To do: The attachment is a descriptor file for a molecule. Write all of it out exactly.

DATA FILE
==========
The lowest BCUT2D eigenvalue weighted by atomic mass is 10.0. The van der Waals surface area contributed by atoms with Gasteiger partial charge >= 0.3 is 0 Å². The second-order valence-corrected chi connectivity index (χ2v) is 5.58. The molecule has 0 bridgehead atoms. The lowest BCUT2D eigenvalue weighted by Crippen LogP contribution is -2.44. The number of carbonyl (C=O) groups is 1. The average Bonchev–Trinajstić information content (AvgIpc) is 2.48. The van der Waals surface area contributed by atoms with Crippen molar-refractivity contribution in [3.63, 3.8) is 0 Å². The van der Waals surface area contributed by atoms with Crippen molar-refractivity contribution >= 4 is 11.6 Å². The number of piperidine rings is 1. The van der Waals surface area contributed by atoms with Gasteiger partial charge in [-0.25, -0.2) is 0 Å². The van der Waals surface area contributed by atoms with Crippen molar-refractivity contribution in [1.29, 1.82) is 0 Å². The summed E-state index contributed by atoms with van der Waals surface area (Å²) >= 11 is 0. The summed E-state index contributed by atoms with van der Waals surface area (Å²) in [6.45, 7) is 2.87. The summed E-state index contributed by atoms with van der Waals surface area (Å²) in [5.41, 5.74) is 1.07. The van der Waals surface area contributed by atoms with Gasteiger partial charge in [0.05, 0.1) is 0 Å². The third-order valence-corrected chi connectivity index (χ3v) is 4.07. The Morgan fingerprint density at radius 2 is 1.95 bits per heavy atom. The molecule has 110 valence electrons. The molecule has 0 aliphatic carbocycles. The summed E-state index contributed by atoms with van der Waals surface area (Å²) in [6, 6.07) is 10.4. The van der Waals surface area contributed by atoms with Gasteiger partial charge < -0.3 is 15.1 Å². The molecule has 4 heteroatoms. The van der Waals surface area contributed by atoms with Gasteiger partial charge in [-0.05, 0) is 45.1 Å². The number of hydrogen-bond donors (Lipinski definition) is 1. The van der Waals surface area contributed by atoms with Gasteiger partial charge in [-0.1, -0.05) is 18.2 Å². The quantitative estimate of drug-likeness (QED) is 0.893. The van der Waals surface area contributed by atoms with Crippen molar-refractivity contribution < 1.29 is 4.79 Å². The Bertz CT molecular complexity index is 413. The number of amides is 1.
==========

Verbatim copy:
The lowest BCUT2D eigenvalue weighted by atomic mass is 10.0. The van der Waals surface area contributed by atoms with Gasteiger partial charge >= 0.3 is 0 Å². The second-order valence-corrected chi connectivity index (χ2v) is 5.58. The molecule has 0 bridgehead atoms. The lowest BCUT2D eigenvalue weighted by Crippen LogP contribution is -2.44. The number of carbonyl (C=O) groups is 1. The average Bonchev–Trinajstić information content (AvgIpc) is 2.48. The van der Waals surface area contributed by atoms with Crippen molar-refractivity contribution in [3.63, 3.8) is 0 Å². The van der Waals surface area contributed by atoms with Crippen molar-refractivity contribution >= 4 is 11.6 Å². The number of piperidine rings is 1. The van der Waals surface area contributed by atoms with Gasteiger partial charge in [-0.25, -0.2) is 0 Å². The van der Waals surface area contributed by atoms with Crippen molar-refractivity contribution in [1.29, 1.82) is 0 Å². The summed E-state index contributed by atoms with van der Waals surface area (Å²) >= 11 is 0. The summed E-state index contributed by atoms with van der Waals surface area (Å²) in [6.45, 7) is 2.87. The summed E-state index contributed by atoms with van der Waals surface area (Å²) in [5.41, 5.74) is 1.07. The van der Waals surface area contributed by atoms with Gasteiger partial charge in [0.05, 0.1) is 0 Å². The third-order valence-corrected chi connectivity index (χ3v) is 4.07. The Morgan fingerprint density at radius 2 is 1.95 bits per heavy atom. The molecule has 110 valence electrons. The molecule has 0 aliphatic carbocycles. The summed E-state index contributed by atoms with van der Waals surface area (Å²) in [6, 6.07) is 10.4. The van der Waals surface area contributed by atoms with Gasteiger partial charge < -0.3 is 15.1 Å². The molecule has 4 heteroatoms. The van der Waals surface area contributed by atoms with Gasteiger partial charge in [-0.05, 0) is 45.1 Å². The number of hydrogen-bond donors (Lipinski definition) is 1. The van der Waals surface area contributed by atoms with Gasteiger partial charge in [-0.1, -0.05) is 18.2 Å². The quantitative estimate of drug-likeness (QED) is 0.893. The van der Waals surface area contributed by atoms with Crippen molar-refractivity contribution < 1.29 is 4.79 Å². The Bertz CT molecular complexity index is 413. The number of amides is 1.